In many ways, this thread of the episode had a lot in common with The Flash (and Ray’s appearance on that show is coming next week in the UK, as luck would have it) – from the quipping hero taking centre stage to the slightly wackier bad guy than the ilk Arrow usually sees. This similarity was taken a step further with a brief one-scene crossover, as Ray took Deathbolt to be locked up in STAR Labs’ 100% ethically correct Pipeline. The appearance of Cisco was a fun surprise, and the invoked idea that the particle accelerator explosion could have been a little larger-scale than Central City is an intriguing mystery – and one that will encompass both The Flash and Arrow. It remains a pity that both shows are locked out from the movie universe Warner Bros are building, but the smaller DC TV shared universe is continuing to build nicely, with mysteries that can be introduced on one show and explored on another.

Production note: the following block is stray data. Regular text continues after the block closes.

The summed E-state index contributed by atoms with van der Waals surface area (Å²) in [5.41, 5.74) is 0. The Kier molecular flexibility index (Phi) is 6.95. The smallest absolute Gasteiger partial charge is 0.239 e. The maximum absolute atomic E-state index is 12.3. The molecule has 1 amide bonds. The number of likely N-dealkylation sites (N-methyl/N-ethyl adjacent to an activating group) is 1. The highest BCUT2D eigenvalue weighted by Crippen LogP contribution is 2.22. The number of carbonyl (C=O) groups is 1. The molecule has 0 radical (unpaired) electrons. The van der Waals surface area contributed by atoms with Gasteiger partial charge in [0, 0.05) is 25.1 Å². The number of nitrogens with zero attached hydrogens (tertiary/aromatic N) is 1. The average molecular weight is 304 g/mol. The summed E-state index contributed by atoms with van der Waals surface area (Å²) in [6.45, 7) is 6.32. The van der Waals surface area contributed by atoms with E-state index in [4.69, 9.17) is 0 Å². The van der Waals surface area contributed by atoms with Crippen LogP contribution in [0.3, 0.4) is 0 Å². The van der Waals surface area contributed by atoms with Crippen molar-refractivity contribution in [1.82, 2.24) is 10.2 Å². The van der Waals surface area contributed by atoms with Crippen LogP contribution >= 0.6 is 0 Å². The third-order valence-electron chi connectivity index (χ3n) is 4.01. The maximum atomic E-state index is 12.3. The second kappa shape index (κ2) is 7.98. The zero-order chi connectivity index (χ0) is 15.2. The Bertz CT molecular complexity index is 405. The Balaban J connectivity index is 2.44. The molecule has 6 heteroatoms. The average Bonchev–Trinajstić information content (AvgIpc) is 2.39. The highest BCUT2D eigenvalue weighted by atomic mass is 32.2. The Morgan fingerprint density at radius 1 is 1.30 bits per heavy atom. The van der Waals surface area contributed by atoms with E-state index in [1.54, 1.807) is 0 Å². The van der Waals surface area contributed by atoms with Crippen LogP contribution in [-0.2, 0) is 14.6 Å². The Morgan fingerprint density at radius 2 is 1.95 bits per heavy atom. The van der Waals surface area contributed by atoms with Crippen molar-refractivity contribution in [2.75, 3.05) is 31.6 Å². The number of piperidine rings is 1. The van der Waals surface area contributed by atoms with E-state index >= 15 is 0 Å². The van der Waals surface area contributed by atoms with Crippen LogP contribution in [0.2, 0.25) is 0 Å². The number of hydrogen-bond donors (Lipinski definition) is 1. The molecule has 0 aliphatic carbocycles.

Despite Roy’s successful attempt to get Oliver briefly off the hook, Broken Arrow saw Captain Lance’s one-man mission to take down Oliver Queen continue – and in doing so, the captain appears to be slowly slipping into madness (he’s even, thankfully, called out on his behaviour by a fellow cop). Broken Arrow also justified Lance’s fairly unreasonable behaviour last episode as Lance shifted into a more overtly villainous role, vindictively berating Oliver for… pretty much everything, possibly including world hunger. Despite my concerns last episode, Lance actually works extremely well as an antagonist – Ra’s al Ghul might be the most immediately threatening and imposing foe, but Lance’s three seasons of development and personal ties to Oliver lends his scenes an emotional weight that’s not often felt when Oliver’s confronting Ra’s, a bad guy who’s appeared in just a handful of episodes so far.